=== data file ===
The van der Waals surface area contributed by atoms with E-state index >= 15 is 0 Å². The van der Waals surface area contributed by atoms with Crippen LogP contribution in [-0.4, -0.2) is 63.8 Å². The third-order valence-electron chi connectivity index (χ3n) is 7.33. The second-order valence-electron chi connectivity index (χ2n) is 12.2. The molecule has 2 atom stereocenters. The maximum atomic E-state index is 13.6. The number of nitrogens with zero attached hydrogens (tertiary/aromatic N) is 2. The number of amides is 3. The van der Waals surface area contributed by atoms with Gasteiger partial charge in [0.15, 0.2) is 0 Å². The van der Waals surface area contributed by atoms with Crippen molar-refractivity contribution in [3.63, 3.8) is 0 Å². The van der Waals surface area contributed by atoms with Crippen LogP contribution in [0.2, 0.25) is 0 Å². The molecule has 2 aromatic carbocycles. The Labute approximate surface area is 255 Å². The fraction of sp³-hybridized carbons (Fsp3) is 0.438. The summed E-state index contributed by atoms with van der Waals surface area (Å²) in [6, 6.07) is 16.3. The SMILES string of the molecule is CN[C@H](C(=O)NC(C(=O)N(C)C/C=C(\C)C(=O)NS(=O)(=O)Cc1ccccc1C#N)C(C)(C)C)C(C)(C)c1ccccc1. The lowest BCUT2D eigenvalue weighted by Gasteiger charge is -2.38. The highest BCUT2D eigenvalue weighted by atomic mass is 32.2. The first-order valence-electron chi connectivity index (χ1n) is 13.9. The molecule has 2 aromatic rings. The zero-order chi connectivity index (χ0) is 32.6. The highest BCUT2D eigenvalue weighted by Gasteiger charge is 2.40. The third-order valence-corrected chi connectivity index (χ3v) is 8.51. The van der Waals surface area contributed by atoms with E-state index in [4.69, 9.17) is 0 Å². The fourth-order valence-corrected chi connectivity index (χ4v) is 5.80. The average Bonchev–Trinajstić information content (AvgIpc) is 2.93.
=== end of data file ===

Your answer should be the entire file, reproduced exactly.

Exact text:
The van der Waals surface area contributed by atoms with E-state index >= 15 is 0 Å². The van der Waals surface area contributed by atoms with Crippen LogP contribution in [-0.4, -0.2) is 63.8 Å². The third-order valence-electron chi connectivity index (χ3n) is 7.33. The second-order valence-electron chi connectivity index (χ2n) is 12.2. The molecule has 2 atom stereocenters. The maximum atomic E-state index is 13.6. The number of nitrogens with zero attached hydrogens (tertiary/aromatic N) is 2. The number of amides is 3. The van der Waals surface area contributed by atoms with Gasteiger partial charge in [0.15, 0.2) is 0 Å². The van der Waals surface area contributed by atoms with Crippen molar-refractivity contribution in [3.63, 3.8) is 0 Å². The van der Waals surface area contributed by atoms with Crippen LogP contribution in [0.2, 0.25) is 0 Å². The molecule has 2 aromatic carbocycles. The Labute approximate surface area is 255 Å². The fraction of sp³-hybridized carbons (Fsp3) is 0.438. The summed E-state index contributed by atoms with van der Waals surface area (Å²) in [6, 6.07) is 16.3. The SMILES string of the molecule is CN[C@H](C(=O)NC(C(=O)N(C)C/C=C(\C)C(=O)NS(=O)(=O)Cc1ccccc1C#N)C(C)(C)C)C(C)(C)c1ccccc1. The lowest BCUT2D eigenvalue weighted by Gasteiger charge is -2.38. The highest BCUT2D eigenvalue weighted by atomic mass is 32.2. The first-order valence-electron chi connectivity index (χ1n) is 13.9. The molecule has 2 aromatic rings. The zero-order chi connectivity index (χ0) is 32.6. The highest BCUT2D eigenvalue weighted by Gasteiger charge is 2.40. The third-order valence-corrected chi connectivity index (χ3v) is 8.51. The van der Waals surface area contributed by atoms with E-state index in [4.69, 9.17) is 0 Å². The fourth-order valence-corrected chi connectivity index (χ4v) is 5.80. The average Bonchev–Trinajstić information content (AvgIpc) is 2.93.